An Egyptian NGO known as Judges for Egypt says that Muslim Brotherhood candidate Mohamed Morsi has won the country’s presidential run-off election.
The Egyptian judges association announced Morsi as the winner on Wednesday, saying it has obtained the results without interference from either candidate's campaigns.
Egyptians cast their ballots in a two-day presidential run-off election on June 16 and 17, which pitted the candidate of the Muslim Brotherhood’s Freedom and Justice Party, Mohammed Morsi, against former Prime Minister Ahmad Shafiq.
Both candidates in Egypt’s presidential election are claiming victory.
Press TV has conducted an interview with Zayd al-Isa, Middle East expert and political commentator from London, to further discuss the issue. Below is an approximate transcript of the interview.
We have the Military Council dissolving the parliament, taking control of the state budget and giving itself veto power on new constitutions. So at the end of the day, what is left for president, then?
Absolutely nothing. That is the whole intention. The Military Council never intended to go down the democratic part.
So what has happened over the last week approved beyond shadow of doubt that what the majority of the revolutionaries actually suspected has materialized the overarching goal of the military is actually to retain, consolidate and also retain all power that it has, all the privileges.
They want to keep them and let’s not forget that the military has been at the heart of politics; they have been at the center of politics; all previous presidents came from the military and that is why we are seeing the all-hearted support and emphatic backing to Ahmed Shafiq.
Although according to one of the rules that he actually belongs to the previous government, he was the last prime minister; he is one of the henchmen of Mubarak; he is actually one of his right-hand men and he should not have actually been allowed to run; he should have been banned from running.
But we can see clearly that those events are which mainly has been the dissolving of the parliament, although it has been elected freely and it represents the will of the people, and that is the main thing about democracy.
The parliament has to be representative of the overwhelming will of the people. Even though that the constitutional court has ruled that it is going to dissolve the parliament, I do not think that [this happens] within the rights although they can [plot out] one-third of the representative but it is only an elected president who has the right to actually dissolve the parliament.
That is why, before announcing a president, they want to empty that position and severely undermine and severely limit the authorities or the powers of any president. So basically at the end of the day the military will be as usual business as usual, will be ultimately running the show and it will be calling the shot with those decisions.
I do believe that those decisions are completely counter-productive; the military has miscalculated particularly by announcing the dissolution of the parliament before the presidential elections, two days before that, because that actually has spectacularly backfired by galvanizing more support for Mohamed Morsi, although the people were actually disillusioned and disappointed with the performance of the Muslim Brotherhood within the parliament because they achieved very little during the period they actually were the dominant power in the parliament but that act which could not be explained other than basically resorting to the old tyrannical method of the old regime by going ahead and dissolving the parliament, I do believe, played into the hands of the Muslim Brotherhood.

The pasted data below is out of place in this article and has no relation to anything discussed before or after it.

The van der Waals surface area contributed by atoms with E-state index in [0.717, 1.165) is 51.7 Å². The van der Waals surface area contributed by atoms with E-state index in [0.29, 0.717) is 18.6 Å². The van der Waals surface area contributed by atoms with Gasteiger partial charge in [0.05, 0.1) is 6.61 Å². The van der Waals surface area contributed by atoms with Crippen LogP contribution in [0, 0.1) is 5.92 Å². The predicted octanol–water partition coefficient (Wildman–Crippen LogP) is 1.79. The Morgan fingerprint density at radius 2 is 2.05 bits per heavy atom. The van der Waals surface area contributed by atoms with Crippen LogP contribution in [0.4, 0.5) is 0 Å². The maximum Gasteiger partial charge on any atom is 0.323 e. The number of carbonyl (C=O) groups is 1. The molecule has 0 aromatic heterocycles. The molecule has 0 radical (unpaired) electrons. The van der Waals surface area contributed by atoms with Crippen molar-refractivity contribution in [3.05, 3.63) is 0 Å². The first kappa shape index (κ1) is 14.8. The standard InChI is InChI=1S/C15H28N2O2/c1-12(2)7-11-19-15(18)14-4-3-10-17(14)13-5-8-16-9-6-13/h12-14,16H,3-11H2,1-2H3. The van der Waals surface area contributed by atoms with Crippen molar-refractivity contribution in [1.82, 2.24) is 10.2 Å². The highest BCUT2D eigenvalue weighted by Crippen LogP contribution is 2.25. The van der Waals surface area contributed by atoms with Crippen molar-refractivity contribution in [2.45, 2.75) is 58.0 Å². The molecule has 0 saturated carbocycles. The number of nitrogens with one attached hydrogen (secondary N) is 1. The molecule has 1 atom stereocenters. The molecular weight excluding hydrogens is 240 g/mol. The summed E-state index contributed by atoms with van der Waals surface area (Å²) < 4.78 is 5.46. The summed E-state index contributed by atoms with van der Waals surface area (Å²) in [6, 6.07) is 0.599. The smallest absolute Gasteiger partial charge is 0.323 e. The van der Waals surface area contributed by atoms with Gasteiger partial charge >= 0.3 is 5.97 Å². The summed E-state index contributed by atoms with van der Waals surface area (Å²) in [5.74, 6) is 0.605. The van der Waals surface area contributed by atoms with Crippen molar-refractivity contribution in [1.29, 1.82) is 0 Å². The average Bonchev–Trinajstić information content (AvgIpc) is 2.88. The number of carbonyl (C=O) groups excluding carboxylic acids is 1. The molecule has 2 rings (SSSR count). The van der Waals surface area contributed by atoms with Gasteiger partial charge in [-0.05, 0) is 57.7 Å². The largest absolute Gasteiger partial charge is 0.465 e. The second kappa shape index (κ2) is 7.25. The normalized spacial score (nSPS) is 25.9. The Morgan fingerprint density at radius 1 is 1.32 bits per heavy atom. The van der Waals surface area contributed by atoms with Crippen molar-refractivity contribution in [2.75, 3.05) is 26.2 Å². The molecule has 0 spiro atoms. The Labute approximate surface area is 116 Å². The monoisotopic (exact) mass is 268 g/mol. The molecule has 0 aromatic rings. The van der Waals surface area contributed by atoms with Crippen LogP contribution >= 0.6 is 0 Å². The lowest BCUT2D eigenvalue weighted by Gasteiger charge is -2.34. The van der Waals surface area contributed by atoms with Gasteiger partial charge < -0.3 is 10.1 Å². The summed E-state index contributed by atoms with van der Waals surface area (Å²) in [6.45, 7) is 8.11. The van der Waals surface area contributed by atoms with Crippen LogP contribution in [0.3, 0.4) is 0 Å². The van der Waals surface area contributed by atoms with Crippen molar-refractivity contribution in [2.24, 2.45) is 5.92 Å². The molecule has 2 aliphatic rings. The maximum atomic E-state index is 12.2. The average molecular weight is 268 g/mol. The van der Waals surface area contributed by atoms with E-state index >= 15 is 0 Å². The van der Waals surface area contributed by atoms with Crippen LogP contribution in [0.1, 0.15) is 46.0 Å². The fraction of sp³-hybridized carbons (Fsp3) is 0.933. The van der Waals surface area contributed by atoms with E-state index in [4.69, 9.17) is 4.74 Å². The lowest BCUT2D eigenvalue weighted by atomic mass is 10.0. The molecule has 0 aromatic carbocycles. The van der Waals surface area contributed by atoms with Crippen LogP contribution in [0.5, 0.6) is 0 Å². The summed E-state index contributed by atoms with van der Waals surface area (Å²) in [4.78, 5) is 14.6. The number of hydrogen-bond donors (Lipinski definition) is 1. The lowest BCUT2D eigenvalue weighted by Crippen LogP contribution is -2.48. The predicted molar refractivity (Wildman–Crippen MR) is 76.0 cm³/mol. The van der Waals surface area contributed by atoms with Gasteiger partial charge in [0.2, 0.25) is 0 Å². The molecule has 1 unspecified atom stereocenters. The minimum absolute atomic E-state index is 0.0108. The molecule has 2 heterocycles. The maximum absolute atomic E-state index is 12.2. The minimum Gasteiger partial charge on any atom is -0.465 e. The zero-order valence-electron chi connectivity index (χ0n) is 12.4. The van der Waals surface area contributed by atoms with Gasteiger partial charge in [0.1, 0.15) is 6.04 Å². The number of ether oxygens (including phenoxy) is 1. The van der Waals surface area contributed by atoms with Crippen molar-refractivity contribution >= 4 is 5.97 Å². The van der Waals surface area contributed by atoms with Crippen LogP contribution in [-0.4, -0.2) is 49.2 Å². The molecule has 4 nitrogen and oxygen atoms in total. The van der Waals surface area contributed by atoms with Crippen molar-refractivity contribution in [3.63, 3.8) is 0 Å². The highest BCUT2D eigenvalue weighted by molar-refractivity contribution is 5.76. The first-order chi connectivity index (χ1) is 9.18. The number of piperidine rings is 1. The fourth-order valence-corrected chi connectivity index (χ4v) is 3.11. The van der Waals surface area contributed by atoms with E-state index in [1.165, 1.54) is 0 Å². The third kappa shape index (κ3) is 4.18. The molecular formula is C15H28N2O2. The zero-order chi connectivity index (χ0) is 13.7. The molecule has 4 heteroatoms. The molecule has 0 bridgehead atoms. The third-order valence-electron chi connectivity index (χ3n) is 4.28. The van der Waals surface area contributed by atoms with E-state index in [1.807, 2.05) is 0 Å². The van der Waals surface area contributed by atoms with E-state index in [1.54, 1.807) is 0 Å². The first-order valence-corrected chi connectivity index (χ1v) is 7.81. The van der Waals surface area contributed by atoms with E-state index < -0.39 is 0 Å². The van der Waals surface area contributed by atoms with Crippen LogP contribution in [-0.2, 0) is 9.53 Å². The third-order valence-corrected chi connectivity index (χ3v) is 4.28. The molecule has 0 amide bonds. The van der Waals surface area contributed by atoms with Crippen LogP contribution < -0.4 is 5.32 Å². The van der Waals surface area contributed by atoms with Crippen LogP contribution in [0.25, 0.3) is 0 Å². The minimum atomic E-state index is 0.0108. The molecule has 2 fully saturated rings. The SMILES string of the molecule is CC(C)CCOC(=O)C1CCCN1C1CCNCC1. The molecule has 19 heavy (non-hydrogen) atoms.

It actually restored their image of being targeted and being victimized and that is why it galvanized more support for them; it has boosted their position and also it is playing directly into the hands of the revolutionaries by proving beyond the shadow that if the Military Council is given an inch, it is going to take a mile in terms of enhancing, consolidating and boosting its position by retaining all sorts of power.
I do believe that is why we see the people taking back to the streets because that is the only means for them to exert leverage over the Military Council and to show beyond a shadow that they are the ones that must be given the power because the parliament was elected by them.
They have taken to the streets defying the old regime, defying the military over and over again and we can see a momentum-building; we can see that the protests are gathering pace and gathering momentum and we can see that there is a new spirit developing within the protesters that we were the ones that ousted, the ones that toppled Mubarak.
Mr. Isa, how far do you think the people will go to get their demands met though?
I think mainly the protests are taking place today on top of demonstrating and protesting the decisions of the military to dissolve the parliament and to turn the presidency into something only symbolic and to actually [slurp it up] and robbing of all the authorities and power.
They are trying to preempt and prevent the military from actually falsifying the results of the elections by declaring that somehow Ahmed Shafiq has actually managed to win the elections and by doing that, then, it will mean at the end of the day that the military has completely succeeded in robbing the people of their revolution and we are back at square one and that means the old regime is there.